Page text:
Full 2012 Audi TT RS Review
What's New for 2012
The 2012 Audi TT RS is new to the U.S. market.
There are some rather notable European cars that, for various reasons, are not available in the United States. The 2012 Audi TT RS was one such car until an online petition garnered more than 11,000 signatures to plead with the German automaker to import this ultimate-performance TT. This outpouring of enthusiasm convinced Audi to finally bring over the TT RS, but only in limited quantities: about 1,000 examples over a two-year span.
Those lucky enough to acquire the new Audi TT RS will be treated to the most powerful TT model to date. With a turbocharged five-cylinder under the hood, the RS produces a stout 360 horsepower, which is a significant increase in output compared to the standard TT's 211 hp and the sportier TTS's 265 hp. It's even got a 25-hp advantage over the Euro-spec TT RS (though they'll likely get the same engine software upgrade as an option).
Besides more power under the hood, the all-wheel-drive TT RS also receives several upgrades in the handling department. A lower ride height, a large rear spoiler, standard adaptive dampers and sticky tires all ensure miles of back roads entertainment.
But this sort of performance doesn't come cheap. With a starting price just shy of the $60,000 mark, the TT RS costs over $18,000 more than the base TT coupe. That's more than you'd spend on a BMW 1 Series M or a Lotus Elise. At this point you'd also be within reach of the Porsche Cayman R. Among all of these choices, we expect the 2012 Audi TT RS to compare favorably as a well-rounded performer. And really, there isn't a loser among this performance-focused bunch.
Body Styles, Trim Levels, and Options
The 2012 Audi TT RS is a 2+2 sport coupe that is offered in one well-appointed trim level. Standard features include 19-inch alloy wheels with summer performance tires, automatic xenon headlights, LED daytime running lights, a rear spoiler, heated exterior mirrors, automatic wipers, automatic climate control, 10-way power sport seats, leather upholstery, an auto-dimming rearview mirror, cruise control, Bluetooth, a lap timer and a nine-speaker sound system with CD player, satellite radio and auxiliary audio input. Also included is a Sport button program that alters throttle calibration, suspension settings and the exhaust note.
Available options include the Tech package, which adds a navigation system with real-time traffic, iPod connectivity with an updated music interface, a premium Bose sound system, rear parking sensors, adaptive headlights and ambient LED interior lighting. The Sport Exhaust Titanium package adds a free-flowing sport exhaust and a unique grille and wheels. Stand-alone items include heated front seats, power-folding carbon-fiber exterior mirrors and Alcantara/leather upholstery.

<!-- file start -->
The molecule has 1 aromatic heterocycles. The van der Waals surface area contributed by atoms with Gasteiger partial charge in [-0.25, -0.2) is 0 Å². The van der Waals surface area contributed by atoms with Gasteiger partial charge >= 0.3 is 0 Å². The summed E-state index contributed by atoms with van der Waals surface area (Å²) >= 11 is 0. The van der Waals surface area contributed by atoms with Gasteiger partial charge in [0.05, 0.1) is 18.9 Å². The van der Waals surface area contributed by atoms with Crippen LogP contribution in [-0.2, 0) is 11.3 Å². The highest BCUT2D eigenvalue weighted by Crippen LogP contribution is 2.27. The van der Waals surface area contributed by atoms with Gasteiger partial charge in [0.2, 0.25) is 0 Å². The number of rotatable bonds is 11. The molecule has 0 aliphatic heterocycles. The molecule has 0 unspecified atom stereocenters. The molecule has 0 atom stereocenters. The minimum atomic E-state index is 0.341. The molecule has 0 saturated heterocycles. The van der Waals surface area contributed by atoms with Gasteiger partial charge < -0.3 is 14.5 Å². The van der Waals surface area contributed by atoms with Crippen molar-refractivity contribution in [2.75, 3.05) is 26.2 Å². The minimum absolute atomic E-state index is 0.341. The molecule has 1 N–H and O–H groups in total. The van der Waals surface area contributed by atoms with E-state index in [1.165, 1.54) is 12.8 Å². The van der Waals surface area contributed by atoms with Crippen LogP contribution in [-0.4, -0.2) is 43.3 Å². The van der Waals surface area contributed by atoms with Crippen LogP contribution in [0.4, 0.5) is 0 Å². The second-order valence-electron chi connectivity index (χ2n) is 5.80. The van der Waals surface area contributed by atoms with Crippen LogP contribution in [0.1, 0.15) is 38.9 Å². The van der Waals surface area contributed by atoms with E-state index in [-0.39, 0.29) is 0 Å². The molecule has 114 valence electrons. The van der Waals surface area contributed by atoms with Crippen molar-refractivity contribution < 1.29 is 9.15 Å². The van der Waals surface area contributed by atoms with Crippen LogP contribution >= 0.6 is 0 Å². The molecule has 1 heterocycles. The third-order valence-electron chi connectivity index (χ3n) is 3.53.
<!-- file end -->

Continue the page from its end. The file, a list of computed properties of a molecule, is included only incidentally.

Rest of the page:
Powertrains and Performance
Powering the 2012 Audi TT RS is a turbocharged 2.5-liter inline-5 engine that produces 360 hp and 343 pound-feet of torque. A six-speed manual is the only available transmission, and it sends power to all four wheels. Audi estimates the TT RS will accelerate from zero to 60 mph in 4.6 seconds. As impressive as the performance figures are, the fuel economy is equally laudable, with an estimated 25 mpg in combined driving.
Standard safety features on the 2012 Audi TT RS includes antilock disc brakes, hill-hold assist, traction and stability control, front side airbags (to protect the head and thorax) and front knee airbags.
Interior Design and Special Features
The 2012 TT RS, like its Audi brethren, sports a tastefully austere interior made of top-notch materials. The placement of the navigation system's controller on the dashboard isn't ideal, nor is operation as intuitive as systems offered by other manufacturers, but most other controls are straightforward and within easy reach. The TT RS foregoes flashy two-tone color treatments and carbon-fiber trim, sticking to a primarily business black air of seriousness. The racing-inspired sport seats are the main styling cue that sets the RS apart from the standard TT models.
The front seats in the TT RS provide extraordinary lateral support and sufficient comfort, but rear passengers don't have it nearly as good. The cramped rear quarters are barely adequate for children and are better suited to trunk overflow than people. These seats also fold flat, expanding the trunk's capacity from an ample 13 cubic feet to a capacious 24 cubes.
With a weight-to-power ratio of about 9.2 pounds per horsepower, the 2012 Audi TT RS certainly has enough under the hood to bring a smile to even the most jaded of drivers. The same holds true for its road-holding grip. The magnetorheological adaptive dampers keep body roll at bay, while the sticky performance tires further increase the TT RS's curvy road confidence. With the five-cylinder engine perched atop the front axle, the car has a tendency to understeer at the handling limits, but up until that point, it rails through turns with the best of them.
Drivers are also treated to an inspiring deep baritone exhaust note, but that soundtrack can become an annoyance. The constant booming drone, accompanied by some rather pronounced road noise and a stiff ride makes the TT RS a poor traveling companion on long road trips.